Department of music industry doom.
Bobby Owsinski, at the aptly titled Bobby Owsinski’s Blog, notes that in the future, corporate sponsors like Coca-Cola or Doritos may replace the function of record companies, funding tours and recordings in exchange for linkage between their brand and their band:
If this prediction comes to pass, it will push music further into the doldrums, since it only makes sense for a major brand to back an established artist. Artist development (which is what the industry really needs most these days) will really be a thing of the past. . . . Madison Avenue is increasingly responsible for dictating musical tastes in America, as evidenced from everything from radio to television to print. Will sponsorship finally drive the mainstream music industry over the brink of relevance?
Read the full post here. Here’s my take on the subject, as I put it in my comment to Bobby:
Well, on the bright side, if this turns out to be the way of the future, we won’t have to worry about our revered favorite artists “selling out,” since they will be owned in advance by the companies they will later be making commercials for.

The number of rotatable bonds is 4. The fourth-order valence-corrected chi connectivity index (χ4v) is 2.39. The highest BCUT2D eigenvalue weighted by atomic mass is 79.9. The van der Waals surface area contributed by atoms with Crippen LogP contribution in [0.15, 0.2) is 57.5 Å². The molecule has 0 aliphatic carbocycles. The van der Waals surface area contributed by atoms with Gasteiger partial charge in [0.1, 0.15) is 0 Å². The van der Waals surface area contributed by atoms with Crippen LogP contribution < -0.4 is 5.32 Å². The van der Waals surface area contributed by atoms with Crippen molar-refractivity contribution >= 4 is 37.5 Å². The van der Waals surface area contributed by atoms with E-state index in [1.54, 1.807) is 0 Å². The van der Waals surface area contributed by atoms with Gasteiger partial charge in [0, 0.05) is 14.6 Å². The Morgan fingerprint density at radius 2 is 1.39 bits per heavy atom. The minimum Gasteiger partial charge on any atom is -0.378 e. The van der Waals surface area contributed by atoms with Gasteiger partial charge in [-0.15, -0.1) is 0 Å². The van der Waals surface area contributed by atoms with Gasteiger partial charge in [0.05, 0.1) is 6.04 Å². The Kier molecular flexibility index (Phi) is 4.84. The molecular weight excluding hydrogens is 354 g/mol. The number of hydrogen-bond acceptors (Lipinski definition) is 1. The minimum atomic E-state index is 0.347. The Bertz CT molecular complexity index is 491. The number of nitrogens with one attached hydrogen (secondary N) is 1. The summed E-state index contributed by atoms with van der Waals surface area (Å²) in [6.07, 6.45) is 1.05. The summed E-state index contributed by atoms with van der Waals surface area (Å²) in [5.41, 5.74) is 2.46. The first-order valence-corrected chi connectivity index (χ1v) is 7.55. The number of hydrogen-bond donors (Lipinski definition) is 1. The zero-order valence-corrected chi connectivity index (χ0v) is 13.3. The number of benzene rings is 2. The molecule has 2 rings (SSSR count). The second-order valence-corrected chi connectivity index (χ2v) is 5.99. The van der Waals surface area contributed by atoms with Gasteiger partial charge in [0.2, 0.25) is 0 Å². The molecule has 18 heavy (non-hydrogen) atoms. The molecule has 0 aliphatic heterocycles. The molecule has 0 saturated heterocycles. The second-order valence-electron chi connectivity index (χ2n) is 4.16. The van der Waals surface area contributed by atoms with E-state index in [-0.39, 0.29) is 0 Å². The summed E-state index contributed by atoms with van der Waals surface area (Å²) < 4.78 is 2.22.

And as if this isn’t foreboding enough, now comes word that Ticketmaster is merging with Live Nation and getting into the artist management business. So Pepsi or Toyota will dredge up the (presumably) handsome young boys, shape them into palatable “artists,” turn them over to TicketMaster for “development,” and when they are ready TicketMaster/LiveNation will tell them when and where to perform, and set the ticket prices.
Sort of spoils the spontaneity, don’t you think?
But to answer your question, if this model takes hold, it will fracture the music community into those who are sponsored and those who are not. Those who are not will not go away simply because they don’t have sponsors. They will perform where they can (small venues and indie festivals) and make recordings and peddle themselves whatever way they can (think Internet), which I expect will be effective in many cases. The sponsored groups, homogenized and hyped, will mostly be mocked by the true music lover, even though (or maybe because) they are making a lot more money. I’m not saying that you have to be inferior to make it big in the music biz. I’m saying that I’ll take a roomful of inspired musicians, singers and writers any day, even if they have no budget.
As you have pointed out here numerous times, the music industry is changing, even if the big boys either don’t know it or are actively trying to stop it. It won’t be huge like it was in the second half of the last century, but parts of it will always be relevant.
What do you think?
UPDATE: Bobby has put up a full post on the proposed merger now, which I take as a response to my comment.